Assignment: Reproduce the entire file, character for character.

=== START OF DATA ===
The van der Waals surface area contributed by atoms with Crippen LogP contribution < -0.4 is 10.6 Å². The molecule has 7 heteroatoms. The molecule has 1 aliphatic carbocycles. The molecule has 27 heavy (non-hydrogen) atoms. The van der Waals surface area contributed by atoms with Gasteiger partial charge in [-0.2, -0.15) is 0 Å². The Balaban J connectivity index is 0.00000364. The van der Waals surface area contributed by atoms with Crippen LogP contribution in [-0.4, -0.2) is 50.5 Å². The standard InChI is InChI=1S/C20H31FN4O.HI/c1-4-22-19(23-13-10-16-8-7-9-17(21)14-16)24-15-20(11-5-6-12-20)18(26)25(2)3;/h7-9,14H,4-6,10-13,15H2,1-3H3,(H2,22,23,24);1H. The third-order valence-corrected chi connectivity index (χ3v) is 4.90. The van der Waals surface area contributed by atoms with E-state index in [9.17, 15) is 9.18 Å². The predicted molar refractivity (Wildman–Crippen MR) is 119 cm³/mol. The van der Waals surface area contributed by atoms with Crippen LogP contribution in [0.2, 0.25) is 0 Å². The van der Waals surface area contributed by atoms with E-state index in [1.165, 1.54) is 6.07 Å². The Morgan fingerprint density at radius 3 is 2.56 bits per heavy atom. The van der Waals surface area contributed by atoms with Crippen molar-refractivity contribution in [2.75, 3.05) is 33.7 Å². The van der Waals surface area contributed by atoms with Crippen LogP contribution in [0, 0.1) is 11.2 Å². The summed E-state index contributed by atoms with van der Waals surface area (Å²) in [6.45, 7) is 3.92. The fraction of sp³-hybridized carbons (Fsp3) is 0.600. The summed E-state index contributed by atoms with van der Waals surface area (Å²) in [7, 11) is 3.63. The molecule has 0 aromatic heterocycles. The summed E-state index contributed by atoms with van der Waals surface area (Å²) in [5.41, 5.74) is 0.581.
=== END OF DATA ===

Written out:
The van der Waals surface area contributed by atoms with Crippen LogP contribution < -0.4 is 10.6 Å². The molecule has 7 heteroatoms. The molecule has 1 aliphatic carbocycles. The molecule has 27 heavy (non-hydrogen) atoms. The van der Waals surface area contributed by atoms with Gasteiger partial charge in [-0.2, -0.15) is 0 Å². The Balaban J connectivity index is 0.00000364. The van der Waals surface area contributed by atoms with Crippen LogP contribution in [-0.4, -0.2) is 50.5 Å². The standard InChI is InChI=1S/C20H31FN4O.HI/c1-4-22-19(23-13-10-16-8-7-9-17(21)14-16)24-15-20(11-5-6-12-20)18(26)25(2)3;/h7-9,14H,4-6,10-13,15H2,1-3H3,(H2,22,23,24);1H. The third-order valence-corrected chi connectivity index (χ3v) is 4.90. The van der Waals surface area contributed by atoms with E-state index in [9.17, 15) is 9.18 Å². The predicted molar refractivity (Wildman–Crippen MR) is 119 cm³/mol. The van der Waals surface area contributed by atoms with Crippen LogP contribution in [0.2, 0.25) is 0 Å². The van der Waals surface area contributed by atoms with E-state index in [1.165, 1.54) is 6.07 Å². The Morgan fingerprint density at radius 3 is 2.56 bits per heavy atom. The van der Waals surface area contributed by atoms with Crippen molar-refractivity contribution in [2.75, 3.05) is 33.7 Å². The van der Waals surface area contributed by atoms with Crippen LogP contribution in [0, 0.1) is 11.2 Å². The summed E-state index contributed by atoms with van der Waals surface area (Å²) in [6.45, 7) is 3.92. The fraction of sp³-hybridized carbons (Fsp3) is 0.600. The summed E-state index contributed by atoms with van der Waals surface area (Å²) in [7, 11) is 3.63. The molecule has 0 aromatic heterocycles. The summed E-state index contributed by atoms with van der Waals surface area (Å²) in [5.41, 5.74) is 0.581.